As winter melts into spring, gardening may be at the top of your mind. Although you may be thinking more about the prettier side of planting, like the bright blooming flowers, the mulch in your yard is important, too. Mulch offers many benefits including retaining soil moisture, regulating soil temperature, suppressing weed growth, preventing compaction, and improving soil structure.
But what kind of mulch should you use?
There are many types to choose from and each has its pros and cons.
To help you make the best choice for your yard, the Kemper Center for Home Gardening prepared this cheat sheet comparing the most popular types of mulch.
|Mulch Type||Advantages||Disadvantages||Longevity||Recommended Uses|
|shredded/chipped hardwood/bark||slow to decompose, adds organic material back into soil, readily available, suppresses weeds||can form a layer impermeable to water||1-2 years||mixed shrub/perennial beds, paths|
|leaves (shredded)||adds organic material back into soil, readily available, suppresses weeds||can blow away, can form a layer impermeable to water||1 growing season||mixed shrub/perennial beds, vegetable gardens|
|leaf mold (partially decomposed leaves)||adds organic material back into soil, less likely to blow away, suppresses weeds||may be difficult to source or expensive||1 growing season||mixed shrub/perennial beds, vegetable gardens|
|straw||improves soil texture, readily available||may contain weed seeds, a thick layer is needed to suppress weed growth, less ornamental, can blow away||1 growing season||vegetable gardens|
|plastic sheets (black)||suppresses weeds, warms soil||damaged by UV light, impermeable to air and water, does not add organic material back into soil, requires staking to keep in place||1-2 years||vegetable gardens|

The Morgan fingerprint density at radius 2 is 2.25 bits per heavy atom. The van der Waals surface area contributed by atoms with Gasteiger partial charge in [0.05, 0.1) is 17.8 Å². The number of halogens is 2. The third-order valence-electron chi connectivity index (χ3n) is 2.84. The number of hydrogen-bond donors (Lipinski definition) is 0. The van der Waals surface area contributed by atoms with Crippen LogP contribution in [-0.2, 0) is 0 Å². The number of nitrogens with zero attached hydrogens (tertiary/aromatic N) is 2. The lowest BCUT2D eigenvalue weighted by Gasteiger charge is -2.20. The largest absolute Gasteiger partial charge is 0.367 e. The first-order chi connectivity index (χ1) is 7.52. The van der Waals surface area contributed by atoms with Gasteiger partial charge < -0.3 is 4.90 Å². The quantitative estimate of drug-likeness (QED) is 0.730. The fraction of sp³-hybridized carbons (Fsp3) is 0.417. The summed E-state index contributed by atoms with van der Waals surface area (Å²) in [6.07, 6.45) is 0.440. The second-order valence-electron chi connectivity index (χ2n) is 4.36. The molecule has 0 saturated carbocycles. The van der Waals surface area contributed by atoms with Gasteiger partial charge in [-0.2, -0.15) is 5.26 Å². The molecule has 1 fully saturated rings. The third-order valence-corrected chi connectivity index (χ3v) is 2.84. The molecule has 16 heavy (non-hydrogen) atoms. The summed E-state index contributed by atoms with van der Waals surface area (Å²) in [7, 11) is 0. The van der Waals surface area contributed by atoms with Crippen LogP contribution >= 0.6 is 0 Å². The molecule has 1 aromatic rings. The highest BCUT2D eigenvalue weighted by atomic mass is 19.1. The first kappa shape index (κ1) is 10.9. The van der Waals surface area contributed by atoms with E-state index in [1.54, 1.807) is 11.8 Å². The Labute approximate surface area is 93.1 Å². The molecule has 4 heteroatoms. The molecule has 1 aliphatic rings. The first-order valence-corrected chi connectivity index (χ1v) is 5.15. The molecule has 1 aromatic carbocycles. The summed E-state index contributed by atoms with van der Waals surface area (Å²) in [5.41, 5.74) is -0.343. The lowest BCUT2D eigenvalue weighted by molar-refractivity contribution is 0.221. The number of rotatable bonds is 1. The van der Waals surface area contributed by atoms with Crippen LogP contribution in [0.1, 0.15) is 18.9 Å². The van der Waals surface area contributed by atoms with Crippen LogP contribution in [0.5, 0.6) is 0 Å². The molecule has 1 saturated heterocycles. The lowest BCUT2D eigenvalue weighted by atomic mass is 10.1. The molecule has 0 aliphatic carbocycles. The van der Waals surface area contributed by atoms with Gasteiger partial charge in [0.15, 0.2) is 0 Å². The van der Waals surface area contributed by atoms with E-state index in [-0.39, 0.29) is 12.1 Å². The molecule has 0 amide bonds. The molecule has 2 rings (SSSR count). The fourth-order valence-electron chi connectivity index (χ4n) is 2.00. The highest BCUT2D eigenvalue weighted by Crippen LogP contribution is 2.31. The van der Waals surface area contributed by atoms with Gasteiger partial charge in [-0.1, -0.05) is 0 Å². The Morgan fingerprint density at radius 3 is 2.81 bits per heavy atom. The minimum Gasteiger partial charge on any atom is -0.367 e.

|plastic sheets (clear)||warms soil||does not suppress weeds, damaged by UV light, impermeable to air and water, does not add organic material back into soil, requires staking to keep in place||1-2 years||vegetable gardens|
|woven landscape fabric||some permeability to air and water, suppresses some weeds||expensive, weeds can grow through the fabric, damaged by UV light, reduces air and water exchange in the soil, does not add organic material back into soil, requires staking to keep in place, makes adding or removing plants difficult||3-5 years||paths|
|Gravel/pebbles||inexpensive in the long term, fireproof, will not blow away||poor weed suppression, initially expensive, does not add organic material back into soil, difficult to remove, makes adding or removing plants difficult||permanent||rock gardens, xeriscaping|
In general, the type of mulch you need depends on how you want to use it. For most home gardeners in the St. Louis area, we recommend using an organic mulch such as shredded hardwood, shredded leaves, or leaf mold in most areas of your garden. Avoid using landscape fabrics, rock mulches, and plastic sheets except in very specific circumstances.For additional gardening help, be sure to check out the Kemper Center’s website.
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